6. Care, Support and Help with Everyday Living
Use of Care Services
The survey asks respondents if they had received any help or support for everyday living in the last twelve months and the type of support they received; 10% said that they had received some form of support and 3% said that they had not received any help but felt that they needed it. Figure 6.1 details the different type(s) of support that the 10% indicated they received.
a Respondents were able to tick more than one response and the proportion who indicated 'no' (90%) are not presented.
The help and support that people receive is funded through the public, third or private sectors, by family/friends or is unpaid. Most of those who need help with everyday living said they or their family funded this or they received unpaid care from friends and family carers. Since the last survey there has been an increase in unpaid care received and a corresponding fall in respondents reporting funding from public sector organisations and other sources.
Note: respondents may receive care from more than one source so percentages don't add to 100.
Experiences of Care Services
Of those who indicated that they had received help from services other than family and friends, 62% of people rated the overall help, care or support services as either excellent or good (Figure 6.3). This represents a continuing decline since the survey began.
However, when looking at the reported experiences of specific aspects of care and support (Figure 6.4), people were generally positive about the care that they received:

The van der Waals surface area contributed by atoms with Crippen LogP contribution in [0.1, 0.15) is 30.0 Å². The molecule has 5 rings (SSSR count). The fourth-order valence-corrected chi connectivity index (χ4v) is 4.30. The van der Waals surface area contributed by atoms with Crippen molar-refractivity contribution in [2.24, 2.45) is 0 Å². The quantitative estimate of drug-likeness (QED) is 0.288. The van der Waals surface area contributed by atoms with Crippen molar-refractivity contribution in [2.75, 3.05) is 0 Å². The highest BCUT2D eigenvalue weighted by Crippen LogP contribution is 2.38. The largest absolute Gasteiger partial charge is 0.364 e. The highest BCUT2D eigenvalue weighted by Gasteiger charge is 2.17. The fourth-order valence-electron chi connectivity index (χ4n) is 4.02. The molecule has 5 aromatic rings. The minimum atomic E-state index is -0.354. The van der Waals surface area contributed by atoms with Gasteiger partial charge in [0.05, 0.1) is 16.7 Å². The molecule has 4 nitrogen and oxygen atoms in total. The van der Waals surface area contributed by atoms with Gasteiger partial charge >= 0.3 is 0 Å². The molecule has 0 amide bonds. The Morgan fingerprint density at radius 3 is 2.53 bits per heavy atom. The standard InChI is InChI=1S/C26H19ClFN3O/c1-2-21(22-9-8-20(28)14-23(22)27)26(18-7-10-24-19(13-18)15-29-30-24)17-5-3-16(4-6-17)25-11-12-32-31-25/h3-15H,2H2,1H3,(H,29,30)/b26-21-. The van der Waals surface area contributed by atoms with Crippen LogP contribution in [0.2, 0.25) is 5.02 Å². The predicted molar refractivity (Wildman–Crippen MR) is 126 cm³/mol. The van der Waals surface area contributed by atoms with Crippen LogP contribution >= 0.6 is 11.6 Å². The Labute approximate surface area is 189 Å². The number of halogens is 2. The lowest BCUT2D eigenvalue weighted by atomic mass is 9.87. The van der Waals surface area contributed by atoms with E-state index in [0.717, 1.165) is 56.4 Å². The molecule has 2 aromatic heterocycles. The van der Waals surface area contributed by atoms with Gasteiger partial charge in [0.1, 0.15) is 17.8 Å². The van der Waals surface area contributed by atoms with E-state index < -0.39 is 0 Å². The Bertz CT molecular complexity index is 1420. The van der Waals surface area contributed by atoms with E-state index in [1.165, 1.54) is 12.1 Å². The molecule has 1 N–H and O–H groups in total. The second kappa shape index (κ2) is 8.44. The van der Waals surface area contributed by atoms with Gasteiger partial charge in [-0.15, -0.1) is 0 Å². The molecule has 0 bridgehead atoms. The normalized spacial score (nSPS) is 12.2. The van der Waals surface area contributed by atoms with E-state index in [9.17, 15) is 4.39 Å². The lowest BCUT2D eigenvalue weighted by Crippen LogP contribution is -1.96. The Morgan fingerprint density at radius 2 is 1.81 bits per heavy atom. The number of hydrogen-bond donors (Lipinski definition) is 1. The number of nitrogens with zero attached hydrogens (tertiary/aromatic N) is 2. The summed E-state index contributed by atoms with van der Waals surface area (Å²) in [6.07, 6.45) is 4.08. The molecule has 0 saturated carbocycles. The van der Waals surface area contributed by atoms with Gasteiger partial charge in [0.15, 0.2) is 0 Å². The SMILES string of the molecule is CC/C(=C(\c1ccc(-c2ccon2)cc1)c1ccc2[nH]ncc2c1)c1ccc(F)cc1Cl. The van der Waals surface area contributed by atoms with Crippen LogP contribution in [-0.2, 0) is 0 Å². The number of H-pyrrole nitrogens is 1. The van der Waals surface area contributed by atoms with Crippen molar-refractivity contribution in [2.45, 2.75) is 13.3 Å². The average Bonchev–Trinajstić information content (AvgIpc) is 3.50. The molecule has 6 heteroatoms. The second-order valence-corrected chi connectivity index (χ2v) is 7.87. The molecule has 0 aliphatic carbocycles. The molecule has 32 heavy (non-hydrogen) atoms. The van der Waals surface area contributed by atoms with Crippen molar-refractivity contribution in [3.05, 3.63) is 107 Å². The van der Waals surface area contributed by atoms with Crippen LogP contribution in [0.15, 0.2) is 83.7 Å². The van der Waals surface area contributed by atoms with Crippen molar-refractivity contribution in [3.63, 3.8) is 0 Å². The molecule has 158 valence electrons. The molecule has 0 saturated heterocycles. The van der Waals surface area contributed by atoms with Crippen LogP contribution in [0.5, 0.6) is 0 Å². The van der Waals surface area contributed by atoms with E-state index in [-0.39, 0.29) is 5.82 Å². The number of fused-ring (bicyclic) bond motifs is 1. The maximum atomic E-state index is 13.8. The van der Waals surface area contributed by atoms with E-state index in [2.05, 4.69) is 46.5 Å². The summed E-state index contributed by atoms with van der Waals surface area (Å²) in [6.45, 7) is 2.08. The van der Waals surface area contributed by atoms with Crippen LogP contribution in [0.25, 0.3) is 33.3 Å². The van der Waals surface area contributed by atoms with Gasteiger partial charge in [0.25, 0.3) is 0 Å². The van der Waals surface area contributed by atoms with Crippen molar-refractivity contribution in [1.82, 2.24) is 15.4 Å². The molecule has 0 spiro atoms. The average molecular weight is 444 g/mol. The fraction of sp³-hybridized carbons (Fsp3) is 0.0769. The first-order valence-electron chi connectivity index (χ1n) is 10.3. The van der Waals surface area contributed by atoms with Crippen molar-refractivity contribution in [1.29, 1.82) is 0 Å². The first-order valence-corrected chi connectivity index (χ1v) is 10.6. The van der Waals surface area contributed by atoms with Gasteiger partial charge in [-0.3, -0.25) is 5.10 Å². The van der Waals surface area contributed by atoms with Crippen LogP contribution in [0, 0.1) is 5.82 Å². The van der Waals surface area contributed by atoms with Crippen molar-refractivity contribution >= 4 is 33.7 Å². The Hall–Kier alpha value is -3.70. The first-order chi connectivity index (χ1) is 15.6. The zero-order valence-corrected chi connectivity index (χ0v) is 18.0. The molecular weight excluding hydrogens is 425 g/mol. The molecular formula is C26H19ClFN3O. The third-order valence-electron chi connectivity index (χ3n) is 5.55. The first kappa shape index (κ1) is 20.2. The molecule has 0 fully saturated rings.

- 70% of people indicated that they were treated with compassion and understanding;
- 67% of people reported they felt safe;
- 65% reported that they were supported to live as independently as possible.
People were least positive about the co-ordination of health and care services and awareness of the support options available to them. These were the lowest scoring statements, with 54% and 53% positive responses respectively.
"GP did not provide information of which support services were available to me, once I approached them myself, services were not well coordinated."
"Choices are limited and individual needs and wants are not prioritised. Existing disability services meet the needs of different service users and suit some disabled clients better than others."
"The main issue is lack of coordination between the Council and the NHS."
36% of people said that they had a choice in how their social care is arranged, while 24% said that they were not offered any choices. Choices appear to have been more restricted in 2020/21 compared to 2019/20.
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